80 construction industry jobs saved by intervention of TAEFL and UK EXIM
Trade & Export Finance Ltd (TAEFL) has put in place a corporate reconstruction which has enabled a specialist building trades company to avoid Administration and a ‘pre-pack’ insolvency, with the job losses and non-payment of unsecured creditors which that route would have involved.
CRT is a UK company which has focussed on the supply and installation of interior panelling (drylining industry) to prime contractors. To release working capital before these companies settle their invoices, CRT had negotiated an invoice discounting agreement with an independent factoring company which had secured the debt through a first charge over the business.
But extended trading terms within the construction sector saw mounting pressure on CRT’s cash flow. Credit terms which had been planned into the company’s cash forecasts at a conservative 60 days stretched over time into 90+ days, with the result that all of the payments made by customers were being absorbed in servicing the debt to the finance company. As Cezar Suciu, the company’s Commercial Director, explained, “Liquidity was severely constrained and there was no prospect of making the business operate smoothly, let alone make it grow.”
Matters had become sufficiently serious at the beginning of November 2014 for the finance company to consider receivership of its client’s business to protect its interests.
The invoice discounter’s preferred route was a ‘pre-pack’ insolvency where a ‘phoenix’ company would take over the company’s contracts and appoint its own management. While the finance company was set to protect its position, the losers would have been CRT’s specialist staff along with sub-contractors and suppliers who would not have been paid as unsecured creditors.
TAEFL analysed requirements and developed a strategy
TAEFL became involved as advisors to the company; negotiating with the invoice discounter while completing an in-depth appraisal of the business. It conceived a reconstruction with an outcome far removed from the proposed pre-pack.
In conjunction with its associate – the finance specialist UK EXIM – the TAEFL team developed and funded a solution which allows the company to continue operating under its present management. Under the scheme, suppliers would be paid and no jobs lost. As part of the deal, the finance company has given up its first charge over its former client on the firm assurance that it will be repaid out of working capital by the summer of 2015.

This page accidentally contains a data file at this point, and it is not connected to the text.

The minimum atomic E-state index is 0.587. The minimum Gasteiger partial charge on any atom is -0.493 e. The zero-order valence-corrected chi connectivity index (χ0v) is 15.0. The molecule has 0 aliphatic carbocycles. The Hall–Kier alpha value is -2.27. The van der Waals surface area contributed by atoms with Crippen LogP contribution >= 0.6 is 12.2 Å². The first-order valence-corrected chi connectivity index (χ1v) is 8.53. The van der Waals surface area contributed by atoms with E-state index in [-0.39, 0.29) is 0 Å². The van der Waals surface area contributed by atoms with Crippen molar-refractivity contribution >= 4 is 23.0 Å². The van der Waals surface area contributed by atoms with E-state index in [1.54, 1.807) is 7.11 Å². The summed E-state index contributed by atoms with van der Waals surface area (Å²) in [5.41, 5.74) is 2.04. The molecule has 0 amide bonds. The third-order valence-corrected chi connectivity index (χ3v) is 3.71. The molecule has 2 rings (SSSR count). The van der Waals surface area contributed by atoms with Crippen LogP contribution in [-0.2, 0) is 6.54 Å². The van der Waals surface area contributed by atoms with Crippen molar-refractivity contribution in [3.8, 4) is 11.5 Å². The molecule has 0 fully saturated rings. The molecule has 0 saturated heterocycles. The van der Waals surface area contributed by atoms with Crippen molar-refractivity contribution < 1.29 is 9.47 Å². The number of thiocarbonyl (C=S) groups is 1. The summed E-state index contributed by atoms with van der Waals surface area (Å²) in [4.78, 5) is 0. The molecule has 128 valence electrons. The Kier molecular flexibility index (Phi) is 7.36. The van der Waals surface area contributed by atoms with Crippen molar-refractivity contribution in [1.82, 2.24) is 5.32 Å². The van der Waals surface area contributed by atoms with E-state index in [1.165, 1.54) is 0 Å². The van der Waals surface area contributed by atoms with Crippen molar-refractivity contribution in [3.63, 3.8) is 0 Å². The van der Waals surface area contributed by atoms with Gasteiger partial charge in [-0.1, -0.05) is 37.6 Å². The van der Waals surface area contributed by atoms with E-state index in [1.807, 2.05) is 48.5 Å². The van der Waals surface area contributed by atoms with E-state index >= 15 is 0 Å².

Mark Runiewicz, CEO of Trade & Export Finance Ltd, commented on the reconstruction: “Negotiations with the factoring company to accept the deal were tough. But we were able to convince its directors that what we were prepared to do was in the interests of all parties. The threat of large scale unemployment and disaffected creditors has been avoided.”
The funding put in place is allowing the CRT management to concentrate on developing related lines of business which will reduce its dependency on a small number of large customers. A move in that direction has been to set up a company refurbishing public sector accommodation, while planned diversification into the facilities management arena will provide further opportunities for developing the business. The company has a substantial order book stretching a year ahead and is on course to double its turnover in 2015.
Relationships are at the heart of the solution
How much of the turnaround has been the result of a new ‘mindset’ being brought to bear on CRT’s issues? Cezar Suciu took a considered view of the situation.“The relationship we have established with TAEFL is less restrictive than with a factoring company. It is also less expensive to fund the company through UK EXIM than previously, so we already have the liquidity we require.
More important, though, was the fact that the invoice discounter did not understand the construction sector, as Cezar went on to explain. “Having a number of construction clients on its books, TAEFL knows how our type of company operates; coping with the unplanned and unavoidable delays, for example, in having the client’s surveyor signing off a stage of the work so that payment can be made.
“If we have a problem, we can talk to Mark Runiewicz and his team. Because there is trust on both sides, we can manage and reduce the level of debt with UK EXIM. As a result, the original finance company will be paid in full by next Summer and we end up with a financially solid business. We have been given a lifeline and are doing our utmost to make sure that we honour the deal.”